The Power of Box Jumping

How to SAFELY incorporate box jumping into an athlete’s training

 

By Strength Sensei CP

(Lead photo by Viviana Podhaiski, LiftingLife.com)

 

With sports played on a field, the physical quality a sports coach is often most interested in improving is running speed: how fast a wide receiver can get downfield, how fast a baseball player can run the bases, and how quickly soccer players can get to the ball. For court sports, however, the emphasis tends to switch to vertical jumping ability.

A basketball coach would be especially interested in knowing how high a player can jump vertically from a standing position, whereas a volleyball coach may be more interested in knowing how high an athlete can jump using a single- or multiple-step approach. Then there are figure skaters (and even high jumpers) who are focused on being able to transfer horizontal skating speed to the vertical. One of my colleagues tested a female skater who did a clean triple axel, but her best vertical jump was only 18 inches!

In the early days of strength and conditioning, an individual would put chalk on their fingertips, stand near a wall, jump as high as possible and touch the wall at their highest point. The difference between this measurement and how high they reach would be their standing vertical jump.

Vertical jump testing evolved into using a Vertec apparatus that has athletes jumping as high as they can and knocking over plastic tabs or, more accurately, jumping from force platforms that convert airtime into vertical-jump results. The force platforms measure in small increments, so instead of the half-inch measures from a Vertec such as 20 and 20.5 inches, you can get measurements such as 20.1, 20.2, 20.3 inches, and so on. Furthermore, such a device enables you to perform multiple jumps, which simulates the type of jumping that often occurs in rebounding and jumps with your hands at your side or jumps made while holding weights. It’s also fast – a single coach can easily test 25 athletes in 10 minutes.

There are many ways to improve vertical jumping ability. Leg presses will improve an athlete’s vertical jump, but they are not as effective as squats. Squats combined with weightlifting movements are more effective than weightlifter movements alone. One of the most impressive examples of vertical jumping ability is Shane Hamman, a former US weightlifter who once held the IPF world record in the squat at 1014 pounds, then went on to break American records in weightlifting with a 435-pound snatch and a 523-pound clean and jerk. Despite weighing 352 pounds, Hamman had a 36-inch vertical jump, could jump onto a 48-inch-high box with one step, and do a standing backflip!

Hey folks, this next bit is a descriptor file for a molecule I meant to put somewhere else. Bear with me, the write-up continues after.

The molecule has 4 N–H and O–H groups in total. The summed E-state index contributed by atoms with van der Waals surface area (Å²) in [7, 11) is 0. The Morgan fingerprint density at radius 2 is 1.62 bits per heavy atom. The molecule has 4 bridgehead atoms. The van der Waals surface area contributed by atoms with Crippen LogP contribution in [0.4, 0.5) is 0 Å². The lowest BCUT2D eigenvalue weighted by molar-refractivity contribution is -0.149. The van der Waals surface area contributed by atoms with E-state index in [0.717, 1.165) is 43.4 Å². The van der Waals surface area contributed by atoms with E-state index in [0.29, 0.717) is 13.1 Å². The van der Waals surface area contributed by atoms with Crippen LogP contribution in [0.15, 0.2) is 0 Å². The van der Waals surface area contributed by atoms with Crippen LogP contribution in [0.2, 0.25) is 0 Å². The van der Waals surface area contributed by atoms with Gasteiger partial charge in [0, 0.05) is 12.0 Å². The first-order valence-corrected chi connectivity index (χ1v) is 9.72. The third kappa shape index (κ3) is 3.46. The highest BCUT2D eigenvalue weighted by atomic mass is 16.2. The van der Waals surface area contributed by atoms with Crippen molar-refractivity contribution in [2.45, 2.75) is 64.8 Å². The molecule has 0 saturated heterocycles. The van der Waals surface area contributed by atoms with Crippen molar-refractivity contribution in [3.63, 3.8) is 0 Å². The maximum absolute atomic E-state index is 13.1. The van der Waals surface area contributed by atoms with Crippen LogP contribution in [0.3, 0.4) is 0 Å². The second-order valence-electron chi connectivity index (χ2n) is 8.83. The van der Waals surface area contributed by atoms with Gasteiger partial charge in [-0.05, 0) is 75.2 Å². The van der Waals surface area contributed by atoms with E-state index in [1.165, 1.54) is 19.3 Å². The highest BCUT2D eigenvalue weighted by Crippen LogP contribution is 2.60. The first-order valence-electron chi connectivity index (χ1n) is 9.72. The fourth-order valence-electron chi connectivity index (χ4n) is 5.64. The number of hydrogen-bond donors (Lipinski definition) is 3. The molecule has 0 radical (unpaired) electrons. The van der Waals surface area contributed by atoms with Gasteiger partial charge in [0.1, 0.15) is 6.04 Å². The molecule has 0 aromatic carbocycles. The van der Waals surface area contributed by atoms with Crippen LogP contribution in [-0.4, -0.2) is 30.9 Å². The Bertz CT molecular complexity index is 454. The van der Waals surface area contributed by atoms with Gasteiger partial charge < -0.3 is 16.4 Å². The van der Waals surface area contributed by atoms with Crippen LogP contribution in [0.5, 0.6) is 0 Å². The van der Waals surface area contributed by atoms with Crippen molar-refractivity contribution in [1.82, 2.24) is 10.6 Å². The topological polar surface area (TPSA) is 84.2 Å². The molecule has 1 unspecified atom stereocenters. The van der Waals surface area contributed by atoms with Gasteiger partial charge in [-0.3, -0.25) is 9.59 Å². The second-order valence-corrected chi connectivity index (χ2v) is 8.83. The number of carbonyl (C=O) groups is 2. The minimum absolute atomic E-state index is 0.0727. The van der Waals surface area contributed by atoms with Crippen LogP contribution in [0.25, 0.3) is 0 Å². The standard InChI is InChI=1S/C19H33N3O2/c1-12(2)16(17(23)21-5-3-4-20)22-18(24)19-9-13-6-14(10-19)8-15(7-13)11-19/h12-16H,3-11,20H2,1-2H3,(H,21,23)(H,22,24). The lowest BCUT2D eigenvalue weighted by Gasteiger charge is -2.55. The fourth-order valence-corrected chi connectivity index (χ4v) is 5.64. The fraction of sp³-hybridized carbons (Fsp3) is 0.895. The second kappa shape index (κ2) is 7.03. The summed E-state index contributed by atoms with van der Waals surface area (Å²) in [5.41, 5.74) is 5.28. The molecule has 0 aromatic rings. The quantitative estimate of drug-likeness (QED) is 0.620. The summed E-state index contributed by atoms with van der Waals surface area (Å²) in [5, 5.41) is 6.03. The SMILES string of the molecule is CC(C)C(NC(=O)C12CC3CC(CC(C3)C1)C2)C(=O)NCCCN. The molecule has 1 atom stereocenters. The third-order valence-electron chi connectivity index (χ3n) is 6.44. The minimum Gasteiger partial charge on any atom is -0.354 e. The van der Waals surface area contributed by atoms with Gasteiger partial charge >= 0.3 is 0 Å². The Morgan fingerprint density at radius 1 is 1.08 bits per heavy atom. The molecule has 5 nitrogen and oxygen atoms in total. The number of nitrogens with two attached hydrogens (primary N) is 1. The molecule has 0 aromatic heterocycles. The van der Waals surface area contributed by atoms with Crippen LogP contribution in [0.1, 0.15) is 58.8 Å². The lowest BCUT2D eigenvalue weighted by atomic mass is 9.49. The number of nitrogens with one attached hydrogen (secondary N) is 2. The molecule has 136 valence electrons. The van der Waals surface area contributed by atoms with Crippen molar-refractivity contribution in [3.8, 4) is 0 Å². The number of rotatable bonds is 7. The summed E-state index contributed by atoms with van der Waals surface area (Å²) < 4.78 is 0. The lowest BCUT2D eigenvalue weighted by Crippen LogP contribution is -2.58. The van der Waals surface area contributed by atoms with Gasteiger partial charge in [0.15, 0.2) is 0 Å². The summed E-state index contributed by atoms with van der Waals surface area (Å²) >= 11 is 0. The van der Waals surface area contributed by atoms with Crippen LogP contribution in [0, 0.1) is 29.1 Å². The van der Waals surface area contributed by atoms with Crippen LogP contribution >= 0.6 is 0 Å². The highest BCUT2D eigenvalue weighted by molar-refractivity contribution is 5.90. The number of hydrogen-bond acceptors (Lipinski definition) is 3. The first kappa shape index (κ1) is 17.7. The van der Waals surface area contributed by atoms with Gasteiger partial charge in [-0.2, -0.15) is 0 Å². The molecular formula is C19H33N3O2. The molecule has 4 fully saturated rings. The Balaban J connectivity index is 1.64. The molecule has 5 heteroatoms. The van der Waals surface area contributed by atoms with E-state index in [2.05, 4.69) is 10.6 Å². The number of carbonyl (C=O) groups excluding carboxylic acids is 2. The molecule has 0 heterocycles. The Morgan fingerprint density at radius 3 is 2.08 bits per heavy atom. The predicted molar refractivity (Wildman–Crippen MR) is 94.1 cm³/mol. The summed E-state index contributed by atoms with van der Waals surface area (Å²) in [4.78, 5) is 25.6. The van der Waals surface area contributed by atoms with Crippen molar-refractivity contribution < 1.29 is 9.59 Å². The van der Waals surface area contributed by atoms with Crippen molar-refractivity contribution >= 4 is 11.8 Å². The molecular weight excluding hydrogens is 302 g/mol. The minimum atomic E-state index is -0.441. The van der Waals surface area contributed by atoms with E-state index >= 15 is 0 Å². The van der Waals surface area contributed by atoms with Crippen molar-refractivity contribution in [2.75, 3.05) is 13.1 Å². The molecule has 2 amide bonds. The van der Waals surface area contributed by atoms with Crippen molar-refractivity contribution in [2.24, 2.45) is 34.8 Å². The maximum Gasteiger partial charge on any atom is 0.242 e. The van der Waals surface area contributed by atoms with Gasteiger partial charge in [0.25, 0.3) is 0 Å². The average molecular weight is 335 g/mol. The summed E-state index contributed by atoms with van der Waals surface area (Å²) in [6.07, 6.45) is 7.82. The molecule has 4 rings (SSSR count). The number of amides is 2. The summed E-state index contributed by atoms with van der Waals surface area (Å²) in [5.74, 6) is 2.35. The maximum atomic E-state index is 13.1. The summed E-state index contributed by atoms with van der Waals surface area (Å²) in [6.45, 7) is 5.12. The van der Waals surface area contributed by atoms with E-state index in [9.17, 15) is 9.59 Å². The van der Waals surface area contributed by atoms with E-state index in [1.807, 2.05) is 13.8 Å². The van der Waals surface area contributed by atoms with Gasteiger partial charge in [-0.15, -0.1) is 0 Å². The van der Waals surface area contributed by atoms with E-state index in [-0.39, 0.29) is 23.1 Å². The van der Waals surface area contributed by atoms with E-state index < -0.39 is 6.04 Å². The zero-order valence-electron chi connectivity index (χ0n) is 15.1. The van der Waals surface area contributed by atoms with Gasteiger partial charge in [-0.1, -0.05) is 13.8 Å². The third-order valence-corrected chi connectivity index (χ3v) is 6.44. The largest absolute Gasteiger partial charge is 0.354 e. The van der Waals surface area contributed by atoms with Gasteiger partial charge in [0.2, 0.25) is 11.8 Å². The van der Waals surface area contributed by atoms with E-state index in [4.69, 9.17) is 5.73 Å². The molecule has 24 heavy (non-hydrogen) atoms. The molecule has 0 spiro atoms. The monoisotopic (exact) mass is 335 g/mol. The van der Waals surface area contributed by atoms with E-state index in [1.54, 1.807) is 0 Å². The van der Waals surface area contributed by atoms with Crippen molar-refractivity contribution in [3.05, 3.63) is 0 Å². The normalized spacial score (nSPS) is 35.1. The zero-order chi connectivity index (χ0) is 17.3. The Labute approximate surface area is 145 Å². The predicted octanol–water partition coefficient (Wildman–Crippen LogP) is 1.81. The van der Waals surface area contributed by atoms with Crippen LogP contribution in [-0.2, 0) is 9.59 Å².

In terms of non-weight training exercises for improving the vertical jump, one of the most popular methods is box jumps. This is exactly what the name implies – simply finding a box of an appropriate height and then jumping onto it. If the exercise is easy, such that you clear the box with room to spare, you can increase the difficulty by making the boxes higher. The boxes designed for box jumping are often called plyometric boxes, and they usually have a nonslip top to prevent…well, slipping.

Does box jumping work? In a research paper published in the Journal of Applied Sport Science Research in 1992, the authors detailed the results of a six-week study on the effects of various combinations of plyometrics and squatting on the vertical jump. The subjects who did just the squat increased their vertical jump by 1.3 inches, and the subjects who did just plyometrics increased their vertical jump by 1.5 inches. However, the subjects who performed both squats and plyometrics increased their vertical jump by 4.2 inches! You might call this a Gestalt training effect, as the whole (plyos and squatting combined) is more than the sum of its parts (plyos and squatting performed separately). But here’s the problem.

If you want to conduct a safe box jumping program, you need to have boxes of various heights so you can warm up on the shorter ones and progress to the taller ones. Note that I said “boxes” and not “automobiles.” I say this not only because of the increasing number of jackwagons who post videos of themselves on YouTube jumping onto cars but also because a colleague of mine said that one of the best tennis players in the Air Force suffered serious injuries to his leg when he tried to jump onto the roof of a car and missed, crashing through the windshield. Again, this bears repeating: “Do not jump onto the roofs of cars!”